Paris would not be the same without its cemeteries. Père-Lachaise is world famous, but south of the city there is another graveyard, whose occupants led vivacious lives and whose stories seem to symbolise the 20th century.
The Cimitière de Liers at Sainte-Geneviève-des-Bois became Russian Orthodox in 1926 after a group of White émigrés settled nearby. It is the burial place of more than 3,000 Russians exiled after the Revolution, including Ivan Bunin, who won the 1933 Nobel Prize for Literature, the first Russian to receive the award. Conservative in style, his fiction has a kinship with the 19th century Russian masters, especially that of his friend Anton Chekhov. He is best known for his short novels The Village (1910) and Dry Valley (1912), his autobiographical novel The Life of Arseniev (1933, 1939), the book of short stories Dark Avenues (1946) and his diary of 1917-18 Cursed Days (1926).
Other less well-known authors are here, alongside the painters Konstantin Somov (who studied under Ilya Repin) and Zinaida Serebriakova (among the first female Russian painters of distinction). Here are the graves of the philosophers Sergei Bulgakov and Nikolai Lossky, the photographer Sergey Prokudin-Gorsky (best known for his pioneering work in colour photography of early 20th-century Russia), the filmmaker Andrei Tarkovsky, the courtier Felix Yusupov (who may or may not have killed Rasputin), and the dancers Serge Lifar, Mathilde Kschessinska and Rudolf Nureyev,
Mathilde Kschessinska (right) was 18-years old and a student dancer with the Imperial Ballet in Saint Petersburg when she met the 22-year-old Tsarevich Nicholas in 1890 when he and his family attended the student’s graduation performance. The two were lovers for three years, but marriage was out of the question. As Tsar, Nicholas would marry the German princess Alexandra of Hesse, while Mathilde shared her bed with two of his uncles, the Grand Dukes Sergei Mikhailovich and Andrei Vladimirovich.
After the Russian Revolution, Kschessinska moved to Paris, where in 1921 she married one of the Tsar’s cousins, Grand Duke Andrei Vladimirovich of Russia, the possible father of her son Vova. Although Kschessinska’s life in Paris was modest compared with the lavish life she had enjoyed in Russia, she lived on happily for over fifty years. In 1929, she opened her own ballet school, where she taught such students as Margot Fonteyn (who partnered Rudolf Nureyev), Alicia Markova, André Eglevsky, Tatiana Riabouchinska and Tamara Toumanova. She performed for the last time at the age of 64, for a charity event with the Royal Ballet at Covent Garden, dying in 1971 in Paris, just short of her 100th birthday.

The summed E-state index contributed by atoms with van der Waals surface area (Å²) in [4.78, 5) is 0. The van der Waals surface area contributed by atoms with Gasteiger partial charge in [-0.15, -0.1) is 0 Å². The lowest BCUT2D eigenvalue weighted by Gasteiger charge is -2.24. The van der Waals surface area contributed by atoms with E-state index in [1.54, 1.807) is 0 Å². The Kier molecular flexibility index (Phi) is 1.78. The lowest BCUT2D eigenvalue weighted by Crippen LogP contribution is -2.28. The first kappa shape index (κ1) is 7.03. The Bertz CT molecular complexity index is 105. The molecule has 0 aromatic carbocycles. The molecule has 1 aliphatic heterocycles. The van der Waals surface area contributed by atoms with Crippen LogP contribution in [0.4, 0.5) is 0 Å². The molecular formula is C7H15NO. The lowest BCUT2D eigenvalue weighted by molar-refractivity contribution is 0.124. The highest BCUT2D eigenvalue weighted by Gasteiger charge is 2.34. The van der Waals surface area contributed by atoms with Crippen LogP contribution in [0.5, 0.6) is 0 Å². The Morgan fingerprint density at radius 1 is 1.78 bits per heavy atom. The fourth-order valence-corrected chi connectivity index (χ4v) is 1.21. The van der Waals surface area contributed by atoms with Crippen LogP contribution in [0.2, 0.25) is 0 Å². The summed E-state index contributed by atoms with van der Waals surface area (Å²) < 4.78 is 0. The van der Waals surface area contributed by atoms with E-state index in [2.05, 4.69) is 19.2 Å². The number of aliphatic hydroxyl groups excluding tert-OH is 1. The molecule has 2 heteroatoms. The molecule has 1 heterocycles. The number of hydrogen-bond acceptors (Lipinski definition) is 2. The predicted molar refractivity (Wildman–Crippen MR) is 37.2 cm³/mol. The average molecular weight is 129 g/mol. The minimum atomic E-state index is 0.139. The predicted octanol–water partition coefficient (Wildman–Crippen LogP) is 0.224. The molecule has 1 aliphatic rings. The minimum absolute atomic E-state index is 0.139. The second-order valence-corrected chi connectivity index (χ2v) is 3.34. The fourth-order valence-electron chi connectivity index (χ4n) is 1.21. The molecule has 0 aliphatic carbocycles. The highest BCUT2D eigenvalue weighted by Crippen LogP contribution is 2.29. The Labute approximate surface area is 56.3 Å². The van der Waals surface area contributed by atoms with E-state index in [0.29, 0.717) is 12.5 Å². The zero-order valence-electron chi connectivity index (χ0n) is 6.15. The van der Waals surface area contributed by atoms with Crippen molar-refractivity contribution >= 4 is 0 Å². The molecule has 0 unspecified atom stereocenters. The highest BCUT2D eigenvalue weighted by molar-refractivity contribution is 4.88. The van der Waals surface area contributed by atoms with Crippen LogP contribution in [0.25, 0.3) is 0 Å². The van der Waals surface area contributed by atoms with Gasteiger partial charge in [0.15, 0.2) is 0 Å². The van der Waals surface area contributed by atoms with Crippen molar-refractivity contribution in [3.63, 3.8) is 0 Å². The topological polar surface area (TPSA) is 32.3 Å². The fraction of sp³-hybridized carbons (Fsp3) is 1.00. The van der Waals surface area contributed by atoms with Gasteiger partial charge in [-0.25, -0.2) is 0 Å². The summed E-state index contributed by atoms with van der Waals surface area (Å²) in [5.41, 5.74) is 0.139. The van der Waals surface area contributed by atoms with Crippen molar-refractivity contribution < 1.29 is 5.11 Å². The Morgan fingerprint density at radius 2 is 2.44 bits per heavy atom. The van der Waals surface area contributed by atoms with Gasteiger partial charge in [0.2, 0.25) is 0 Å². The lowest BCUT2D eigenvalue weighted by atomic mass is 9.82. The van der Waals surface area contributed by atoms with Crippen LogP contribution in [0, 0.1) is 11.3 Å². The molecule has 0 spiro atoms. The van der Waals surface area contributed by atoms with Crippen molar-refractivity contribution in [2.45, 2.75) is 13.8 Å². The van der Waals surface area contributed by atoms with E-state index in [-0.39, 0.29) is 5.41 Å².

The Russian-born dancer and choreographer Rudolph Nureyev (1938-93) gained international acclaim as the greatest male ballet dancer of the 1960s and 1970s. His virtuosity, versatility and charisma were expressed in countless classical and contemporary roles on stage and screen. In the introduction to Nureyev: Aspects of the Dancer (1975), English ballet critic John Percival writes:
“No male dancer ever had more influence on the history, style and public perception of ballet than Rudolf Nureyev. He changed people’s expectations. Starting out from inauspicious beginnings in a remote town in the Urals, he ended up changing the whole face of the art. By indefatigably performing a uniquely wide repertoire night after night, month after month, year after year, all over the world, he reached a wider audience than any rival, to which must be added millions more who saw him only in films and on television (he was filmed more than any other dancer before or probably since). But more important than the size of his audience was the effect on them of his charismatic personality and the utter dedication with which he performed.”
The memorial covering on Nureyev’s tomb was unveiled on 6 May 1996. With artwork by Italian costume designer and art director Ezio Frigerio, the mosaic resembles one of the oriental kilim rugs that Nureyev loved so much. Hopefully its presence will help deter the municipal authorities of Sainte-Geneviève-des-Bois from closing the cemetery, which they have periodically tried to do. Nureyev’s tomb is a tribute to his flamboyant life, but also to the involuntary pas de deux of nostalgia and exile.